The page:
Other major US indicators out during the week include personal income & spending, which come out together with the PCE deflators. They’re both expected to show an increase from the previous month (0.3% and 0.9%, respectively) which is encouraging as the federal government’s special pandemic unemployment benefits ended in September. One of the major concerns for the US economy was what would happen when it was taken off this fiscal life support, but apparently the patient is quite strong enough to survive on zir own. Income is forecast to be 8.5% above pre-pandemic levels and spending 9.7%.

US durable goods orders are expected to be up modestly – not enough to get anyone excited, but at least enough to convince people that the US economy is still expanding.

In Japan, the Tokyo CPI on Friday will be the major indicator of the week. But with headline inflation expected to creep up to +0.4% yoy from +0.1% and “Japan-style” core inflation (ex-fresh foods) +0.3% yoy, it’s not likely to be ringing any bells anywhere.

There’s one G10 central bank meeting this week, the Reserve Bank of New Zealand (RBNZ). They’re generally expected to raise the official cash rate (OCR) by 25 bps to 0.75%, their second hike after raising it to 0.50% on Oct. 6. The market is already discounting a steady increase in rates over the next two years.

The focus will therefore be not so much on the rate move (unless it’s different from what’s expected) as it will be on their policy guidance and the forecasts in the accompanying Monetary Policy Statement (MPS).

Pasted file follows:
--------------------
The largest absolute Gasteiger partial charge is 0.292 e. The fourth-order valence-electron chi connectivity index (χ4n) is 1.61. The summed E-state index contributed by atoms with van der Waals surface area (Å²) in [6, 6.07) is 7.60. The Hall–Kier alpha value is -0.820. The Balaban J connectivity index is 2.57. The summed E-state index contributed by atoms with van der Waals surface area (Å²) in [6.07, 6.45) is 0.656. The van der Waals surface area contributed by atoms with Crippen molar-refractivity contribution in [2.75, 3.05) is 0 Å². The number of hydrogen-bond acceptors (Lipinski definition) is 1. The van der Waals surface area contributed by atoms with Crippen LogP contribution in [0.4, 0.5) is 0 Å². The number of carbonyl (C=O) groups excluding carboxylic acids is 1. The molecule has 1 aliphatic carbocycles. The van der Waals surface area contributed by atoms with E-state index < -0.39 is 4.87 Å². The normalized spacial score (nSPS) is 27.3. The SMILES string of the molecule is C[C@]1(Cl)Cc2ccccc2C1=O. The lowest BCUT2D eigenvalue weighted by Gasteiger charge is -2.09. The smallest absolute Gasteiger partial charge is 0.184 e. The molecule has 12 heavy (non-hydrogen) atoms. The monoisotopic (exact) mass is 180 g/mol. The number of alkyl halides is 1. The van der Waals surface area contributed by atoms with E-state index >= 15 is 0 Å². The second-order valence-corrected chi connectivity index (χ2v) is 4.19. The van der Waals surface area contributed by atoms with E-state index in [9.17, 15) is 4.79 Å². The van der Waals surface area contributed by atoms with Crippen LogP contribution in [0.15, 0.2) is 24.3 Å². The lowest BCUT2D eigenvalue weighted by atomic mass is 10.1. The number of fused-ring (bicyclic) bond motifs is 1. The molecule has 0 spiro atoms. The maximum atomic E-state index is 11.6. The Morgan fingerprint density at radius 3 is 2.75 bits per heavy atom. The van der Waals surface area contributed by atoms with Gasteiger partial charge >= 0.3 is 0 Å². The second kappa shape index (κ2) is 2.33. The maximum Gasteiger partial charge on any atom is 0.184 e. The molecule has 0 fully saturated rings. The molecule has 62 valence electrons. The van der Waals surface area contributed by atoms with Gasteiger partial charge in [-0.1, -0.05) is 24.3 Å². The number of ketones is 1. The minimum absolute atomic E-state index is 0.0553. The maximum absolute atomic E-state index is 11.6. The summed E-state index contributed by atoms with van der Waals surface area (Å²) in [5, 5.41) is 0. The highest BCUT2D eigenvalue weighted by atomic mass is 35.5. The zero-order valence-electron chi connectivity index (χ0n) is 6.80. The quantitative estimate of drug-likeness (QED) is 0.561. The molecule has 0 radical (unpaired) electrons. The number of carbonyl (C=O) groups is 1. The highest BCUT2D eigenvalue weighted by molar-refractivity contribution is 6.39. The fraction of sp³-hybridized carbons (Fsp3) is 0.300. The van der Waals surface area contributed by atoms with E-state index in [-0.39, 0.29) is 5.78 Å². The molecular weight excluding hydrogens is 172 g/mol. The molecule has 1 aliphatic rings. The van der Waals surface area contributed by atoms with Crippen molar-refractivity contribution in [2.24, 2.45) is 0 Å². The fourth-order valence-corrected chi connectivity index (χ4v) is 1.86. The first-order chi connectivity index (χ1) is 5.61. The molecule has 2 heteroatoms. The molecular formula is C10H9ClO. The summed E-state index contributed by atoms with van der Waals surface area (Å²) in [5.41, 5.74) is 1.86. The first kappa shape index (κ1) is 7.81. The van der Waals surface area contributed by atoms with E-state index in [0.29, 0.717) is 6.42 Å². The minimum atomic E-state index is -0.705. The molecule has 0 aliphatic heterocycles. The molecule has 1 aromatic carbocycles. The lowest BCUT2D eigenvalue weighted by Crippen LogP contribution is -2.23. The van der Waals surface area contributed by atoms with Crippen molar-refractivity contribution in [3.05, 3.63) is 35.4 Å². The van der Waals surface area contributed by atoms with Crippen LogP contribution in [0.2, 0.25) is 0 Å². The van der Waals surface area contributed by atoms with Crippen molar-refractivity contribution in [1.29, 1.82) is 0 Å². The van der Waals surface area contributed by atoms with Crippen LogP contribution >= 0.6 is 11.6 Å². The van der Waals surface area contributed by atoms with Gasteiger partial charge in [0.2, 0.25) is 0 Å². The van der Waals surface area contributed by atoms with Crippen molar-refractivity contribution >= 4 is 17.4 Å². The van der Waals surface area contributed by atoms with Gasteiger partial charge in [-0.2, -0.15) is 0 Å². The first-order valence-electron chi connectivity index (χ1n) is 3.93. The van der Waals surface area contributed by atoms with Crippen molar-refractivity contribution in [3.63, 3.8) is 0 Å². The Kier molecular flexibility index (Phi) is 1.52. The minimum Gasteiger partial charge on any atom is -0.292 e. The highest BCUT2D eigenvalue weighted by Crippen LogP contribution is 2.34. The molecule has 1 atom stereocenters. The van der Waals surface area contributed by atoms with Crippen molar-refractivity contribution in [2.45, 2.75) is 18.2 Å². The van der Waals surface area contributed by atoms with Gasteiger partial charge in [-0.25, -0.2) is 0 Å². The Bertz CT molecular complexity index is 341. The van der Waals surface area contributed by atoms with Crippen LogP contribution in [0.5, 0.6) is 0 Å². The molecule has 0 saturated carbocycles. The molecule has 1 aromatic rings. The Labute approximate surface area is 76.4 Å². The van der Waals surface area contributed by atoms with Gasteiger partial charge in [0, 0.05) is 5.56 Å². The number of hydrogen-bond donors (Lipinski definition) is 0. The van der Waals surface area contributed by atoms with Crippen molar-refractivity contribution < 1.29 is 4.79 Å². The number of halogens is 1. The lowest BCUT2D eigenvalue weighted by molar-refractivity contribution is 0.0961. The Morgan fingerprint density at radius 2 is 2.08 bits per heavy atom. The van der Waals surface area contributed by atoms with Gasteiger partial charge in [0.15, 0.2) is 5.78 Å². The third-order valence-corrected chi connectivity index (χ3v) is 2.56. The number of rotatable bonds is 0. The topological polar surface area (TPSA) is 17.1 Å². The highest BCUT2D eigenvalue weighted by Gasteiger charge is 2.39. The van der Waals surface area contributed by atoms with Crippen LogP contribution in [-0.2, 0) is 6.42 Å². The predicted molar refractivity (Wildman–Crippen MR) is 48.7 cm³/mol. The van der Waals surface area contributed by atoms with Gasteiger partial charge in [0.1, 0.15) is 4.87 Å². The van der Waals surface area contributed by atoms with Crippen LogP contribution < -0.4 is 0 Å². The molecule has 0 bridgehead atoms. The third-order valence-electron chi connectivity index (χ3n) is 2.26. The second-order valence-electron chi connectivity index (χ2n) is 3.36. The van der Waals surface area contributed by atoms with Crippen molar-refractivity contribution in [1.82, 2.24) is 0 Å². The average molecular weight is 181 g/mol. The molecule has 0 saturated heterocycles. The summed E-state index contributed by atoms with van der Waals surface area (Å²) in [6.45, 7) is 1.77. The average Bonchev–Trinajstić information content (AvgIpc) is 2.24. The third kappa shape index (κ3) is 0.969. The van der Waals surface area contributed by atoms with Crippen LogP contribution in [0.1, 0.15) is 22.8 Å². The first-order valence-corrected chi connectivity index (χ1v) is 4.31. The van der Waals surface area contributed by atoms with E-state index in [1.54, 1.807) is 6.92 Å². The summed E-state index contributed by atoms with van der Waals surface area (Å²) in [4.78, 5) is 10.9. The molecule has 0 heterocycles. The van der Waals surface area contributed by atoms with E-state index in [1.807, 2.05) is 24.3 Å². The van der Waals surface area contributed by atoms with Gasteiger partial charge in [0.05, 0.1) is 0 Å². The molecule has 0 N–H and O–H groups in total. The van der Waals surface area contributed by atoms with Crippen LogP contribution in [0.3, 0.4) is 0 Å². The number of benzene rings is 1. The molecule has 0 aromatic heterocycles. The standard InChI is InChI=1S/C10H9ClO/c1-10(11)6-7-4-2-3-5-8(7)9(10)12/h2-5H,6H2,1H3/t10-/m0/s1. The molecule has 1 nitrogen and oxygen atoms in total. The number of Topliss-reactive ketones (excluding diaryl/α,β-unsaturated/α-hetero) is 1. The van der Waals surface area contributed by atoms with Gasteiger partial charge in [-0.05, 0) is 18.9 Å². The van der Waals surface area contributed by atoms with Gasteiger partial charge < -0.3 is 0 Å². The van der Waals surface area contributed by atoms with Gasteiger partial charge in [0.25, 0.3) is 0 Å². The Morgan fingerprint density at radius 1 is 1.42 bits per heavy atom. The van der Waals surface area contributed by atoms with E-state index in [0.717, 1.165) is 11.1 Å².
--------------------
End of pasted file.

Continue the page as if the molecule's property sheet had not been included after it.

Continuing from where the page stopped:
The RBNZ’s policy guidance is quite vague. In October they said,

The Committee noted that further removal of monetary policy stimulus is expected over time, with future moves contingent on the medium-term outlook for inflation and employment.
Looking at the data from the August MPS, it looks to me like the GDP forecasts will have to be revised substantially.

It also seems that the market is less hawkish than the RBNZ when it comes to rate hikes – that it believes the RBNZ will be faster than advertised to hike rates and therefore won’t have to hike them as far as it expects. Given the surprisingly high Q3 CPI figure (+4.9% yoy vs + 4.4% expected) the RBNZ is likely to go with the market on this one, in my view. That could be positive for NZD.

Amaran Risiko: Berdagang dalam Forex/CFD dan Derivatif Lain adalah sangat spekulatif dan mengandungi tahap risiko yang tinggi. Pendedahan Risiko Umum